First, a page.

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Hall Matron, Miss Naraman

ISSUE:  Summer 1999

In maths, Geeta sits in front of me, long black plait—
and Helen’s, blue ribbon on her frizzled braid—
not very tidy even if Hall Matron is strict.

I am busy and you always muss up your hair—
what would your mothers say—
biting your nails and not sitting straight.

We did sit straight, but slumped when Hall Matron passed us;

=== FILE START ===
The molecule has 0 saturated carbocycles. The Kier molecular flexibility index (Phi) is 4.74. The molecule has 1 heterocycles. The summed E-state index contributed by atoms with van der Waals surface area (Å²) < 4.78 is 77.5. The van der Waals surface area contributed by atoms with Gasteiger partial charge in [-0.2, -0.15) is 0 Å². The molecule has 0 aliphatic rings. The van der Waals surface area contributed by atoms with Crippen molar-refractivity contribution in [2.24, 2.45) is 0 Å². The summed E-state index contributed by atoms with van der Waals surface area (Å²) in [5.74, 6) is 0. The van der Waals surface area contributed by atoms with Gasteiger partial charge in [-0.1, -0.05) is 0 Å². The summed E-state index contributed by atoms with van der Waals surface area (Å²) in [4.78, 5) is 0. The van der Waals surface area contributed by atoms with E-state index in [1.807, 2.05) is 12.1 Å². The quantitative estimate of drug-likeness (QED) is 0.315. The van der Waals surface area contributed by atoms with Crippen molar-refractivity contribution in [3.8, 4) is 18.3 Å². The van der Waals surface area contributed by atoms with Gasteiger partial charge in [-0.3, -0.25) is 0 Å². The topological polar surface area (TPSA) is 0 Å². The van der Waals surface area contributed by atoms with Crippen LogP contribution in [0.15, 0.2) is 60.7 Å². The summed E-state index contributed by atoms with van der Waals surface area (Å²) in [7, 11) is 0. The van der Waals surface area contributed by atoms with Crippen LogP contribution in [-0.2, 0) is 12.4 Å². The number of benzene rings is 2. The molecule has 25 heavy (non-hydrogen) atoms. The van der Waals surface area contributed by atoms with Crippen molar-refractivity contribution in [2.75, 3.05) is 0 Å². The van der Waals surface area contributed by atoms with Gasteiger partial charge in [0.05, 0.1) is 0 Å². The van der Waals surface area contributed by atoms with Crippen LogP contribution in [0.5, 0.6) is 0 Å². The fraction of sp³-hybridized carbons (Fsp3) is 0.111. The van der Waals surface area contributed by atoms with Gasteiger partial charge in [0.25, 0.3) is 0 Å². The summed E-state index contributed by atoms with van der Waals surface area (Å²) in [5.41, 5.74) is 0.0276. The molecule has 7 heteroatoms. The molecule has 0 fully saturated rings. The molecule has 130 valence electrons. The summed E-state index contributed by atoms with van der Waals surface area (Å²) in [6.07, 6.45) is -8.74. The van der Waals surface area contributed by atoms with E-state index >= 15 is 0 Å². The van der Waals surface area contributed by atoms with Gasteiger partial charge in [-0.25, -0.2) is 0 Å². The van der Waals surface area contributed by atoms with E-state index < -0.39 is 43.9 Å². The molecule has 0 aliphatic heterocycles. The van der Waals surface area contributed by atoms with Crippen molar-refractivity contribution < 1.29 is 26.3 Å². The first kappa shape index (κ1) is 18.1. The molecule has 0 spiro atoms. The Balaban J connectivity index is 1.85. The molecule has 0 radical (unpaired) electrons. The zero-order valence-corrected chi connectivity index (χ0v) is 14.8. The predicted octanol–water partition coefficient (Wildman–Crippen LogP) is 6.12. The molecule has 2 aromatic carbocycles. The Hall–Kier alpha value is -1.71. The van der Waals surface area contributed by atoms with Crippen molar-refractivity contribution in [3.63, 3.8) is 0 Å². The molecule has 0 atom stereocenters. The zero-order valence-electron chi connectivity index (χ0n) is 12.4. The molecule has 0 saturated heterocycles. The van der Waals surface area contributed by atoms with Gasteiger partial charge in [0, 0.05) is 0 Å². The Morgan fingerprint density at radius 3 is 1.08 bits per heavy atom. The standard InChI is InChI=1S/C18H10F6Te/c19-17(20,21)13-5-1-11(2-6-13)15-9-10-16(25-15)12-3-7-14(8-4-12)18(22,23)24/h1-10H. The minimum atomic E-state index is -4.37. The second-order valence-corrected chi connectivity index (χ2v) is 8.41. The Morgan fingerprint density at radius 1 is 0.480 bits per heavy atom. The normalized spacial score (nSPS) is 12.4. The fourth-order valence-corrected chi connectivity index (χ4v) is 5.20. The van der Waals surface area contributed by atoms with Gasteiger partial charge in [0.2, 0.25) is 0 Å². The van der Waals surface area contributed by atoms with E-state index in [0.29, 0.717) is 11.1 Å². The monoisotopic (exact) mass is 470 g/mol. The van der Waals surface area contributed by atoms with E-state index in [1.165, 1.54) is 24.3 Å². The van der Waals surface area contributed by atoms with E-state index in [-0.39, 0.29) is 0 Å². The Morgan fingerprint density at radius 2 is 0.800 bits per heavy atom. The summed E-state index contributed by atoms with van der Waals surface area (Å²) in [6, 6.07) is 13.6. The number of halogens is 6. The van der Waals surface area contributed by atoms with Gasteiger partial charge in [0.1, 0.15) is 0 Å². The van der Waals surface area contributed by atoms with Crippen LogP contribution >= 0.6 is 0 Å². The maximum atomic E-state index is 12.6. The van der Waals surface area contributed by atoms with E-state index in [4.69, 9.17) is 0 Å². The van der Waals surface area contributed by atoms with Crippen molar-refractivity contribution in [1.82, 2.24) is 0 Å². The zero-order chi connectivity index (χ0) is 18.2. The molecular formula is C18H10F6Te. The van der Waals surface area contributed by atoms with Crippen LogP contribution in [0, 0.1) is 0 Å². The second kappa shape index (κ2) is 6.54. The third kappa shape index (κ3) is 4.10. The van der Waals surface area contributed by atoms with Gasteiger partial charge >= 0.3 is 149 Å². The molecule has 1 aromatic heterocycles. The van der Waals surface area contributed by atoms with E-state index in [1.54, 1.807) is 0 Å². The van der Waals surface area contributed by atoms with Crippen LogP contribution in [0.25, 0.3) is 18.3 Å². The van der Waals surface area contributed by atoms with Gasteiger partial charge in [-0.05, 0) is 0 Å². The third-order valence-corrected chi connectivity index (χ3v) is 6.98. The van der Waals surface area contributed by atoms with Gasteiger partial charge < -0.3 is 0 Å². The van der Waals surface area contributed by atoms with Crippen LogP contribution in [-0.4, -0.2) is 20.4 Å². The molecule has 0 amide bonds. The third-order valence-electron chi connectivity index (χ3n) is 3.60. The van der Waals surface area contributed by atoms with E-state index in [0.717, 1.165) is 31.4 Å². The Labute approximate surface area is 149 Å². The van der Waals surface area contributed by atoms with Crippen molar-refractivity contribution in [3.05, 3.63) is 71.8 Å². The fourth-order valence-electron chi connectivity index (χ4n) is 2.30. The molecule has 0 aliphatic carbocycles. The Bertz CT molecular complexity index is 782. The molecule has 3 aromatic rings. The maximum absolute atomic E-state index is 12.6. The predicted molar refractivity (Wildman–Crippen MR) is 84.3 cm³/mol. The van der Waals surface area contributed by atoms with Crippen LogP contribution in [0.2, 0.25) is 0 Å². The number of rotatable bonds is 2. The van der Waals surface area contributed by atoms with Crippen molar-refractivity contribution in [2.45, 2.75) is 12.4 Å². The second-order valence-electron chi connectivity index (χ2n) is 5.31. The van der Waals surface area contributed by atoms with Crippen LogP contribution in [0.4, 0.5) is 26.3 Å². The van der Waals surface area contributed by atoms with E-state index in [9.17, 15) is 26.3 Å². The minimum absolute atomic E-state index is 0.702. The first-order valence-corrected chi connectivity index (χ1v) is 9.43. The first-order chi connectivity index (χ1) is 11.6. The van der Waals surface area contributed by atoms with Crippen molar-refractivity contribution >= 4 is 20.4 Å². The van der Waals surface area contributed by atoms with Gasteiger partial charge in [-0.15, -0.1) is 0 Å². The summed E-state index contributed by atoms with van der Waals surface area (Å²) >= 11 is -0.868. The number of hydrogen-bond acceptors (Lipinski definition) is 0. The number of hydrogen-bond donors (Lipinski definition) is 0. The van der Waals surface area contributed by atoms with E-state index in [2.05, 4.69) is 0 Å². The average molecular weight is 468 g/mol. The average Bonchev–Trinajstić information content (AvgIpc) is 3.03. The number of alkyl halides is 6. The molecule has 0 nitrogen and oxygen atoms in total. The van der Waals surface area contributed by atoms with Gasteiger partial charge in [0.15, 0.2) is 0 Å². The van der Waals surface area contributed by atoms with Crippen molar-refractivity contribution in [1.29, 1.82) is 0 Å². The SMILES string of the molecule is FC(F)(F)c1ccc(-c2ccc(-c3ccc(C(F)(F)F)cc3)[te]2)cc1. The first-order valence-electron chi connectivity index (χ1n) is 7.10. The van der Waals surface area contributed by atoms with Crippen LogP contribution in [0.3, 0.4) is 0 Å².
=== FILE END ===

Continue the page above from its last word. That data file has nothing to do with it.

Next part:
and with the others I think her stern,
her gloomy apron and starched dress.

But it wasn’t so—I knew at holidays
when the others boarded the train
towards Delhi, and Hall Matron, Miss Naraman,

a Christian lady from Kerala,
took me to Land Cottage, her private bungalow
behind the Headmaster’s quarters, to mind me.

Maya, my mother is old and gone.
Your mother is not here.
All god’s children take shelter on the earth,

even in the mountains, where it is quiet
at Christmas. When Jesus was born,
it was very quiet, like this.


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